In fact, Democrats were once known as immigration hardliners. Shortly after the Industrial Revolution and World War I, immigrations started tightening. Democrats such as President Franklin D. Roosevelt was able to use immigration restriction as a way to rally blue collar workers behind the New Deal during the 1930s.
Shortly after Tokyo bombed Pearl Harbor in 1941, Roosevelt by executive order ordered Japanese into internment camps in the Midwest.
From the Johnson era of Civil Rights, through the Reagan Bush era and into the Clinton presidency from 1965 to 1995, more than 20 million immigrants entered the United States, triple what had entered the previous three decades.
Legislation signed by President Lyndon Johnson in 1965 loosened immigration restrictions, but it was not intended to create an overflow of migrants, the authors argue.
Johnson’s attorney general, Nicholas Katzenbach once told a Senate committee, “This bill is not designed to increase or accelerate the numbers of newcomers permitted to come to America. Indeed, this measure provides for an increase of only a small fraction in permissible immigration.”
The clincher, the authors argue is that Johnson’s legislation allowed family reunification, which arguably contributed to “chain migration,” a trend that has allowed immigrants to invite their family members, and spouses who could then invite their relatives as well.
The result was a massive shift in U.S. immigration policy that resulted in large-scale legal migration.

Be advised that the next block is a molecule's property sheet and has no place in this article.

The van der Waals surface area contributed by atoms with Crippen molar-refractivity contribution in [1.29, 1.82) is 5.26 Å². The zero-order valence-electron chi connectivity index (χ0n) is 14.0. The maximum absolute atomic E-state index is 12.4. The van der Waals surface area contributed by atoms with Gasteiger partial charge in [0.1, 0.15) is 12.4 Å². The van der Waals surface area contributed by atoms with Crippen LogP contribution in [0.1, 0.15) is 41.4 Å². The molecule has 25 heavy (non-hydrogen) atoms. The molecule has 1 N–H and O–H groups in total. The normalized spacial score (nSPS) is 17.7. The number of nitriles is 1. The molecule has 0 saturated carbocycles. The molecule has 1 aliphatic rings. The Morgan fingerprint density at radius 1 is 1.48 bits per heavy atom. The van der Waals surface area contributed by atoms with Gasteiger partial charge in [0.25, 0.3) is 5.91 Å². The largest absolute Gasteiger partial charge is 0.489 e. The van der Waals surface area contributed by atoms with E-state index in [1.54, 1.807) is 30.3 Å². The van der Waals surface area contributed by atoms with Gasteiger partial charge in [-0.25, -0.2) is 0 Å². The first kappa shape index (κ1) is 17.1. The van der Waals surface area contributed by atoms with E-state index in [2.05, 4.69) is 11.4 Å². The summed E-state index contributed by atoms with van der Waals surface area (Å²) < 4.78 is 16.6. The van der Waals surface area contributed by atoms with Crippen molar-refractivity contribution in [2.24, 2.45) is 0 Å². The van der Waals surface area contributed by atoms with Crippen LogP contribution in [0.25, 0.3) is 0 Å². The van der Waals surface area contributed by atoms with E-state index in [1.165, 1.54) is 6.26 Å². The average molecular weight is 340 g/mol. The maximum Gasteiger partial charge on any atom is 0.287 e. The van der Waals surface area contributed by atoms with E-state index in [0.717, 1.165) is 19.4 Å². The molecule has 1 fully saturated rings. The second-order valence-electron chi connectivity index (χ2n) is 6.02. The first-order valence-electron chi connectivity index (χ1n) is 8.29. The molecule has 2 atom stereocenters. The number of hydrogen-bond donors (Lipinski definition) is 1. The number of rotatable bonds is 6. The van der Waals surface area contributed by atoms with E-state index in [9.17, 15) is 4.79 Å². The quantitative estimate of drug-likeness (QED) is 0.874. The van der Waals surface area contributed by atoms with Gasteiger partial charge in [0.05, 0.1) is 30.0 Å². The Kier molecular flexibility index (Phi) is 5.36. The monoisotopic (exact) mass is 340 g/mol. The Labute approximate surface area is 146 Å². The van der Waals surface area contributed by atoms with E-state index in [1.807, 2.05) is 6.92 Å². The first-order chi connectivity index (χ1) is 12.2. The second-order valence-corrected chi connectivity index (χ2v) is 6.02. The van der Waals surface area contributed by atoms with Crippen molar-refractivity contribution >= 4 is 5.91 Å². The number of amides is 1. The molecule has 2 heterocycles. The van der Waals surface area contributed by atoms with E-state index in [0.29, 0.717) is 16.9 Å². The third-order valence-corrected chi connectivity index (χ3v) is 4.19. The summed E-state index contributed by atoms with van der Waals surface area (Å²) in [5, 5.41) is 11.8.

For a while Democrats continued to have support from blue collar voters because the party promised to shield American jobs with immigration restrictions.
But after President George W. Bush’s popularity skyrocketed in the wake of the Sept. 11 attacks, Democrats began a strategy to support a path for citizenship for undocumented immigrants. Some of those immigrants have entered the work force, creating competition for Hispanic Americans.
For two decades, the authors argue, Democrats turned a blind eye to the growing frustration among Latino working communities and continued to believe that investing in illegal immigration would send a significant return on future Hispanic votes.
As it turns out, supporting the decriminalization of illegal immigration and pushing for taxpayer-supported health insurance to undocumented migrants created a backlash.
Republicans were not blind to this shift and have since capitalized on it. The authors believe while many liberals expected Hispanics to take offense to many of candidate Donald Trump’s offensive comments about Latino migrants in 2016, their prediction was far off.
The aforementioned March 2021 Gallup Poll also reported that 60% of Americans worried “a great deal” or a “fair amount” about illegal immigration, and eligible voters who actually cast a ballot are often those with concerns about the issue as opposed to those who are comfortable with the growing issue.
On July 15 last year, the American Enterprise Institute announced it was appointing Teixeira as a senior fellow to "focus on the transformation of the party coalitions and the future of American electoral politics," and cited his work as having "charted the evolution of the American electorate and its implications for our democracy."
John B. Judis and Ruy Teixeira’s book, “Where Have All the Democrats Gone? The Soul of the Party in an Age of Extremes,” will be published Nov. 7 by Henry Holt.